June 25, 2012 at 12:15 pm
The United States Supreme Court said it would not intervene in a tri-state water dispute between Alabama, Florida and Georgia that until a year ago threatened to severely restrict the Atlanta area’s access to its main water supply for roughly three million people.
The decision to stay out of the long-running legal feud means that an appeals decision favorable to the metro Atlanta area will stand, a situation bound to frustrate authorities in Florida, Alabama and even southern Georgia who complain Atlanta uses too much water upstream at the expense of wildlife, fisheries and people downstream on the Chattahoochee River.
That river basin serves multiple states.
From Atlanta, the Chattahoochee flows south, running along the border of Alabama and Georgia.
It merges with the Flint River at the Florida border and becomes the Apalachicola River, which cuts south across the Florida Panhandle and empties into the Gulf of Mexico.
Communities in Alabama and Florida have argued that Atlanta has no legal right to take water from Lake Lanier, a federal reservoir on the Chattahoochee that sits northeast of the city, and that Atlanta’s water usage harms fisheries and drinking water supplies downstream.
In 2009, U.S. District Court Judge Paul Magnuson ruled against Atlanta and signed an order that would have severely restricted the city’s withdrawals from the reservoir to levels last seen in the 1970s — when the city was a fraction of its current size — unless the political leaders of Alabama, Florida and Georgia struck a deal ending the impasse.
No deal has been struck.
Last year, the 11th U.S. Circuit Court of Appeals overturned the looming water cutoff and found that Atlanta had a claim to water from the reservoir. The court instructed the U.S. Army Corps of Engineers to determine how much water the city can use.
ARIZONA IMMIGRATION LAW
On Monday, justices also struck down key parts of Arizona’s immigration law — but not the provision requiring police to check the immigration status of someone they suspect is in the United States illegally.
Even there, though, the justices said the provision could face additional legal challenges.
And while upholding the “show me your papers” requirement for now, the justices took the teeth out of it — by prohibiting police officers from arresting people on minor immigration charges.
The ruling was unanimous in allowing the status check to go forward. But the court was divided on striking down the other provisions.
The provisions that were struck down include one that required all immigrants to obtain or carry immigration registration papers.
Also rejected was a provision making it a state criminal offense for an illegal immigrant to seek work or hold a job.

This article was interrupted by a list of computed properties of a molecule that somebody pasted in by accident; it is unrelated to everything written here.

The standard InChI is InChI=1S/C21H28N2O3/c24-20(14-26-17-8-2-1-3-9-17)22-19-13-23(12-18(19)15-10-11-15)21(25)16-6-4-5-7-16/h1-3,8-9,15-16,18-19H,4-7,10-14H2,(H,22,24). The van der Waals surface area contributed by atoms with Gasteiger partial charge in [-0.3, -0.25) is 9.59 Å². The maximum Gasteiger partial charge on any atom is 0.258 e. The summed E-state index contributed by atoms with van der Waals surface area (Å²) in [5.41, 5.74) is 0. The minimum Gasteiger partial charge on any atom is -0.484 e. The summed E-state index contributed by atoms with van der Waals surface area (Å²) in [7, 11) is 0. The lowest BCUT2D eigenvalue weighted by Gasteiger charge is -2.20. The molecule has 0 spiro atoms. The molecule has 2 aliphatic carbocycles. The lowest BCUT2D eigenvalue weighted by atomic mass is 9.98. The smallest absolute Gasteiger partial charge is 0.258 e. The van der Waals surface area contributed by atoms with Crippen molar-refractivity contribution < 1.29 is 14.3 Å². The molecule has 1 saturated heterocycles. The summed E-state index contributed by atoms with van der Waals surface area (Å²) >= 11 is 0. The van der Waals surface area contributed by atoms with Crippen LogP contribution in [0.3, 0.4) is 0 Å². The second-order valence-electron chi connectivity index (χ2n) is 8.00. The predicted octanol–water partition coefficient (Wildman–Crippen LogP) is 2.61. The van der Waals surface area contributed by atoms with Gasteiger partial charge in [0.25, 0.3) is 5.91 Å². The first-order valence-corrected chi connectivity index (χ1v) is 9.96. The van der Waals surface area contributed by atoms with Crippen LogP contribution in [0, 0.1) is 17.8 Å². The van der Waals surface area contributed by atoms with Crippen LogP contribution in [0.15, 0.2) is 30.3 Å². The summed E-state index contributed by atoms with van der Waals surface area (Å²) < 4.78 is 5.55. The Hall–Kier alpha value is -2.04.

And the justices said police can’t arrest suspected illegal immigrants without warrants.
The Obama administration had sued to block the Arizona law soon after it was enacted two years ago.
Five other states have adopted variations on the law. Parts of those were on hold pending the outcome of this case.
Justices Antonin Scalia and Clarence Thomas said they would have allowed all of the challenged provisions to take effect.
In Arizona, Governor Jan Brewer called the Supreme Court’s decision a victory for all Americans and said the heart of the law can now be enacted.
Brewer says law enforcement that use the law to violate a person’s civil rights will be held accountable.
Nevada Senator Harry Reid said after Monday’s decision that the high court was right to strike down most of Arizona’s immigration law, which President Barack Obama and many Democrats say is unconstitutional.
But Reid said he is concerned that the high court upheld one provision that requires police to check immigration papers of people they stop for other violations.
That, Reid said predicted, “will lead to a system of racial profiling.”
CAMPAIGN SPENDING, JUVENILE JUSTICE
Justices reaffirmed the Supreme Court’s two-year-old decision relaxing limits on corporate campaign spending and reversed a Montana court ruling upholding state restrictions.
By a 5-4 vote, the court’s conservative justices said the decision in the Citizens United case in 2010 applies to state campaign finance laws and guarantees corporate and labor union interests the right to spend freely to advocate for or against candidates for state and local offices.
The majority turned away pleas from the court’s liberal justices to give a full hearing to the case because massive campaign spending since the January 2010 ruling has called into question some of its underpinnings.
The Supreme Court also said it was unconstitutional for states to pass laws that automatically sentence juveniles to life in prison without parole for murder.
Monday’s 5-4 decision is in line with others the court has made, including ruling out the death penalty for juveniles and life without parole for young people whose crimes did not involve killing.
The decision came in the robbery and murder cases of Evan Miller and Kuntrell Jackson, who were 14 when they were convicted.
Miller was convicted of killing a man in Alabama. Jackson was convicted of being an accomplice in an Arkansas robbery that ended in murder.
A decision on the Patient Protection and Affordable Care Act was expected later this week.
– Alex Sanz and the Associated Press contributed to this report